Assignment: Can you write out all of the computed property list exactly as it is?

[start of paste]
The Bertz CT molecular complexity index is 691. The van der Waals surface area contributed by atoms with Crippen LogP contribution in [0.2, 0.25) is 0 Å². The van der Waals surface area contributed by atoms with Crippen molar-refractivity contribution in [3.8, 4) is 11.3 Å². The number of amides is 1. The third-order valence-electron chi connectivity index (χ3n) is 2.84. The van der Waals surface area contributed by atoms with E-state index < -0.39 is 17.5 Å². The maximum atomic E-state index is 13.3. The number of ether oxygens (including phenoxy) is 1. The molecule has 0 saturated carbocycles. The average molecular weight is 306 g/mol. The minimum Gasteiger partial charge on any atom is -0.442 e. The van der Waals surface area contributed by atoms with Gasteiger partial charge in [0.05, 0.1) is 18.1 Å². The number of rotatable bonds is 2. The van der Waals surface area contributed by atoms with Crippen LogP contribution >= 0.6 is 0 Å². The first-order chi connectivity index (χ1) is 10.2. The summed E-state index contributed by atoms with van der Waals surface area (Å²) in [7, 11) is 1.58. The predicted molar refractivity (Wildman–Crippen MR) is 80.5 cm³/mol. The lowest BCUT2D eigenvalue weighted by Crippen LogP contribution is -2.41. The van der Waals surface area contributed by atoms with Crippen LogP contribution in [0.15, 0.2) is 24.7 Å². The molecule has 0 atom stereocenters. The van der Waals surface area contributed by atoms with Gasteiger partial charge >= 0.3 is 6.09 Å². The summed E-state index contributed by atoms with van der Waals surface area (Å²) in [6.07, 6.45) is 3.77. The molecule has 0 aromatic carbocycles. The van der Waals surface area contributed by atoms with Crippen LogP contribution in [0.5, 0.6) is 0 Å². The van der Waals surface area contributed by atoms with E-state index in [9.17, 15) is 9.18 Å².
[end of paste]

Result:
The Bertz CT molecular complexity index is 691. The van der Waals surface area contributed by atoms with Crippen LogP contribution in [0.2, 0.25) is 0 Å². The van der Waals surface area contributed by atoms with Crippen molar-refractivity contribution in [3.8, 4) is 11.3 Å². The number of amides is 1. The third-order valence-electron chi connectivity index (χ3n) is 2.84. The van der Waals surface area contributed by atoms with E-state index < -0.39 is 17.5 Å². The maximum atomic E-state index is 13.3. The number of ether oxygens (including phenoxy) is 1. The molecule has 0 saturated carbocycles. The average molecular weight is 306 g/mol. The minimum Gasteiger partial charge on any atom is -0.442 e. The van der Waals surface area contributed by atoms with Gasteiger partial charge in [0.05, 0.1) is 18.1 Å². The number of rotatable bonds is 2. The van der Waals surface area contributed by atoms with Crippen LogP contribution >= 0.6 is 0 Å². The first-order chi connectivity index (χ1) is 10.2. The summed E-state index contributed by atoms with van der Waals surface area (Å²) in [7, 11) is 1.58. The predicted molar refractivity (Wildman–Crippen MR) is 80.5 cm³/mol. The lowest BCUT2D eigenvalue weighted by Crippen LogP contribution is -2.41. The van der Waals surface area contributed by atoms with Crippen LogP contribution in [0.15, 0.2) is 24.7 Å². The molecule has 0 atom stereocenters. The van der Waals surface area contributed by atoms with Gasteiger partial charge >= 0.3 is 6.09 Å². The summed E-state index contributed by atoms with van der Waals surface area (Å²) in [6.07, 6.45) is 3.77. The molecule has 0 aromatic carbocycles. The van der Waals surface area contributed by atoms with Crippen LogP contribution in [0.5, 0.6) is 0 Å². The van der Waals surface area contributed by atoms with E-state index in [9.17, 15) is 9.18 Å².